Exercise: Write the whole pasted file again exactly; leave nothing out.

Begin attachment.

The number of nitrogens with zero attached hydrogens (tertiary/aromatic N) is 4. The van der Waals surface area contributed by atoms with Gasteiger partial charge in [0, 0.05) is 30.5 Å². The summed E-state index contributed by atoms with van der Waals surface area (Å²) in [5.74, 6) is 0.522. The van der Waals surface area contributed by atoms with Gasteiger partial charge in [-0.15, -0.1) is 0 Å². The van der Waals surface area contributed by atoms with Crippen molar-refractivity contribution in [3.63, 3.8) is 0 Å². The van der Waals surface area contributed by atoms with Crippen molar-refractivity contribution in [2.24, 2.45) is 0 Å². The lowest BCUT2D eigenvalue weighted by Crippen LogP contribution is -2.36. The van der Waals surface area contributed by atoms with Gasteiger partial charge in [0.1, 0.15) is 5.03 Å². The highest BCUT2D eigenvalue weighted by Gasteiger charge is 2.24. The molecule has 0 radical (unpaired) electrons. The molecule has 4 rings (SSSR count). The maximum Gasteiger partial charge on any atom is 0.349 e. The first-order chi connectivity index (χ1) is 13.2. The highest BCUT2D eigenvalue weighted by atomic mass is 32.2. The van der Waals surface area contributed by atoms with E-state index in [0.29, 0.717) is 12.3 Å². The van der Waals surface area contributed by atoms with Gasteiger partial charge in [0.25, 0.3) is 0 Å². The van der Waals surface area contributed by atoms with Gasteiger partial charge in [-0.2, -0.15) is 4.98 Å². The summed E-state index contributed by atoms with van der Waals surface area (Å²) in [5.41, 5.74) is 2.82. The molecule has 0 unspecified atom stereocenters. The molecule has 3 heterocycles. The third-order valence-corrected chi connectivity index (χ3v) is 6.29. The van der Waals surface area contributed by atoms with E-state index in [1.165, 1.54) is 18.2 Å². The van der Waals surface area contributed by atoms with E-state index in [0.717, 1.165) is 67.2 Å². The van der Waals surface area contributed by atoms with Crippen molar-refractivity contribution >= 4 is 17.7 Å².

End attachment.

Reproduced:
The number of nitrogens with zero attached hydrogens (tertiary/aromatic N) is 4. The van der Waals surface area contributed by atoms with Gasteiger partial charge in [0, 0.05) is 30.5 Å². The summed E-state index contributed by atoms with van der Waals surface area (Å²) in [5.74, 6) is 0.522. The van der Waals surface area contributed by atoms with Gasteiger partial charge in [-0.15, -0.1) is 0 Å². The van der Waals surface area contributed by atoms with Crippen molar-refractivity contribution in [3.63, 3.8) is 0 Å². The van der Waals surface area contributed by atoms with Crippen molar-refractivity contribution in [2.24, 2.45) is 0 Å². The lowest BCUT2D eigenvalue weighted by Crippen LogP contribution is -2.36. The van der Waals surface area contributed by atoms with Gasteiger partial charge in [0.1, 0.15) is 5.03 Å². The highest BCUT2D eigenvalue weighted by Gasteiger charge is 2.24. The molecule has 0 radical (unpaired) electrons. The molecule has 4 rings (SSSR count). The maximum Gasteiger partial charge on any atom is 0.349 e. The first-order chi connectivity index (χ1) is 13.2. The highest BCUT2D eigenvalue weighted by atomic mass is 32.2. The van der Waals surface area contributed by atoms with E-state index in [0.29, 0.717) is 12.3 Å². The van der Waals surface area contributed by atoms with Gasteiger partial charge in [0.25, 0.3) is 0 Å². The van der Waals surface area contributed by atoms with Gasteiger partial charge in [-0.2, -0.15) is 4.98 Å². The summed E-state index contributed by atoms with van der Waals surface area (Å²) in [5.41, 5.74) is 2.82. The molecule has 0 unspecified atom stereocenters. The molecule has 3 heterocycles. The third-order valence-corrected chi connectivity index (χ3v) is 6.29. The van der Waals surface area contributed by atoms with E-state index in [1.165, 1.54) is 18.2 Å². The van der Waals surface area contributed by atoms with E-state index in [0.717, 1.165) is 67.2 Å². The van der Waals surface area contributed by atoms with Crippen molar-refractivity contribution >= 4 is 17.7 Å².